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Vintage Bookworms

Cranford by Elizabeth Gaskell circa 1892 Adapted for the BBC series. FANTASTIC ANTIQUE vintage book gift for any British show fan!

Cranford by Elizabeth Gaskell circa 1892 Adapted for the BBC series. FANTASTIC ANTIQUE vintage book gift for any British show fan!

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Cranford is one of the better-known novels of the 19th-century English writer Elizabeth Gaskell. It was first published, irregularly, in eight installments, between December 1851 and May 1853, in the magazine Household Words, which was edited by Charles Dickens. It was then published, with minor revision, in book form in 1853. The first installment (in Household Words), which became the novel's first two chapters, was originally published "as a self-contained sketch", and the "irregular way" the further seven installments were published suggests that it took Mrs Gaskell time to think of making this into a book. She was during this period busy writing the three volume novel Ruth, which was published January 1853. (Wikipedia)

CONDITION: POOR. Please see pictures. Whenever possible we handpick our books for very good condition & quality; we also carefully examine each book we receive to ensure that each one meets our strict quality criteria. An extraordinary amount of care is taken for shipping and handling of the books and we provide a Free Tracking Number with all of our orders. Our books ship well packaged, protected with bubble wrap. We promise quick shipping and delivery. We strive to provide an excellent service!

ABOUT: Cranford
Elizabeth Gaskell
Hurst, 1900.

Mary Smith – The narrator. We are only given limited information about her. Mary is a young woman who once lived in Cranford but now lives with her business man father in the nearby city of Drumble. She frequently stays with Miss Matty.
Miss Matty Jenkyns – An amiable, good-natured, though rather timid, elderly spinster.
Miss Deborah Jenkyns – Miss Matty's imperious older sister, who dies early in the novel.
Miss Pole – Allegedly the most "reasonable" and "enlightened" of all the Cranford ladies.
The Honourable Mrs Jamieson – A widow with aristocratic connections and the owner of Carlo, her beloved dog. On the social scale she is the most important person in Cranford.
Mrs Forrester – Another widow.
Betty Barker – A former milliner, who owns a cow whom she loves like a daughter.
Peter Jenkyns – Matty Jenkyns' brother, who disappears early in the novel, after he was beaten by his father. Subsequently, Mary Smith finds out that he may still be alive and writes to him. At the end of the novel Peter returns from India and is reunited with his sister.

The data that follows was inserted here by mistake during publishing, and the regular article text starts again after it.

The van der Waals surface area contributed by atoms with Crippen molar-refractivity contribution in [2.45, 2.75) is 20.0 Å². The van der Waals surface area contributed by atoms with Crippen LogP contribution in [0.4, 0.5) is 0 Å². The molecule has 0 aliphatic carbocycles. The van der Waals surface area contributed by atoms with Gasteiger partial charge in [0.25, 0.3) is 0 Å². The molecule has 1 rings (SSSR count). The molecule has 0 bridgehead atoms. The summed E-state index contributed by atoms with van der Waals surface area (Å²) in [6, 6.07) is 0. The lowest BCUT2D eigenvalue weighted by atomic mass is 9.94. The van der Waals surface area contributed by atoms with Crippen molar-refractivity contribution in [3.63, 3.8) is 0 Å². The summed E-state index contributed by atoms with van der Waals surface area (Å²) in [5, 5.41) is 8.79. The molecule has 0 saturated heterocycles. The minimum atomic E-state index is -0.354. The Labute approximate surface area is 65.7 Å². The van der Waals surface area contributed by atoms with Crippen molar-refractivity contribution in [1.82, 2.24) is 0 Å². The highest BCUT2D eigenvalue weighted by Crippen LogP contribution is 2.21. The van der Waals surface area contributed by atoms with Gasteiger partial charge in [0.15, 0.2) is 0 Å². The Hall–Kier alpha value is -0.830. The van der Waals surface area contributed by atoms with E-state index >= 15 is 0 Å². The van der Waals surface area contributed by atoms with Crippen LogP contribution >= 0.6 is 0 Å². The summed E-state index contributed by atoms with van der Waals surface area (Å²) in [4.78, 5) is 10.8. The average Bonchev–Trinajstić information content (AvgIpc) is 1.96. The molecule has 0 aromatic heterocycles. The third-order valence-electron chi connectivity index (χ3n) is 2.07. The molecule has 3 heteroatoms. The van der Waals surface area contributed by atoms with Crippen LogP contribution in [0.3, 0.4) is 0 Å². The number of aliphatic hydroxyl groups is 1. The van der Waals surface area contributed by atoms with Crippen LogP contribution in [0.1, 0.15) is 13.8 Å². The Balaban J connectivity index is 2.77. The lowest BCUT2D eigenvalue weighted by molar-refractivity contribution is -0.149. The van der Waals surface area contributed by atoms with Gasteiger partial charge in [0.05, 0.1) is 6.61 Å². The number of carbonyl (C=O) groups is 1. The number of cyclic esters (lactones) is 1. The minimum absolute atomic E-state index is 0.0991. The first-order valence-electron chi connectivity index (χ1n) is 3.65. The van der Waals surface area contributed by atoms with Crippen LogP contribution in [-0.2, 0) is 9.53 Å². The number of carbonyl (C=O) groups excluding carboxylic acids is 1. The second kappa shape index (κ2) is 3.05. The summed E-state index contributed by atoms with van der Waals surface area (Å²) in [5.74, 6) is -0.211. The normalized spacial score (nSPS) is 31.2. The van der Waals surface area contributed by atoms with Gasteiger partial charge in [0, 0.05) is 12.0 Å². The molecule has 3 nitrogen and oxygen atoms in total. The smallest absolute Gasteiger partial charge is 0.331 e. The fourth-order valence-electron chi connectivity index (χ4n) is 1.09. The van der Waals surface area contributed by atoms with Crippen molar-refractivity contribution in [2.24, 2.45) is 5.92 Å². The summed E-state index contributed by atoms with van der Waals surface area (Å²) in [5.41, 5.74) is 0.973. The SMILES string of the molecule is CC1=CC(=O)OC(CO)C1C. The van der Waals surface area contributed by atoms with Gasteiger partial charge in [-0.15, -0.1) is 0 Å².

Thomas Holbrook – A lively and curious-minded farmer, who was Miss Matty's former admirer. He dies a year after a trip to Paris, France.
Captain Brown – An impoverished army captain, who comes to live at Cranford with his two daughters.
Miss Brown – Captain Brown's elder daughter.
Miss Jessie Brown – Captain Brown's younger daughter. After her father and sister's deaths, she marries and leaves Cranford.
Major Gordon – A friend of Captain Brown who has been in love with Jessie Brown for years.
Lady Glenmire – Mrs. Jamieson's poor, widowed sister-in-law. She marries Dr. Hoggins to the initial dismay of the ladies of Cranford.
Dr Hoggins – The Cranford surgeon. A rough but friendly and well-meaning man. Both he and his surname is regarded as vulgar by the ladies of Cranford.
Martha – Miss Matty's maid, who is deeply attached to her mistress. Later, after Matty loses most of her money, Martha is her landlady and companion, with whom Matty lives on equal terms.
Jem Hearn – The young man Martha marries.
Mr Mulliner – Mrs. Jamieson's butler.
Signor Brunoni – A travelling magician.
Signora Brunoni – The wife of the travelling magician, who travelled on foot across India to save the life of her baby daughter.

Wikipedia: Small town customs and values in mid Victorian England.[9] Harkening back to memories of her childhood in the small Cheshire town of Knutsford, Cranford is Elizabeth Gaskell's affectionate portrait of people and customs that were already becoming anachronism
Please see all pictures and noted condition. Grading scale:
- Fine: Unused, like new, without any flaws.
- VG+ (Very Good +): May have been opened & read, but no defects to the book, jacket or pages. Shows some small signs of wear but no tears on binding or paper. ⭐️
- VG (Very Good): More obvious signs of use with no significant creasing or defects.
- VG- (Very Good): Worn. Defects are noted.
- Poor / Fair / Former Library Book: Worn book that has complete text pages (including those with maps or plates) but may lack endpapers, have loose binding.

To preserve the condition of your book, place your book upright on a shelf with the spine facing outward. Books should be firmly pressed together but not wedged in tightly, which causes stress on the bindings. Shelves should not be exposed to direct sunlight and should be in a dry, insect-free location.



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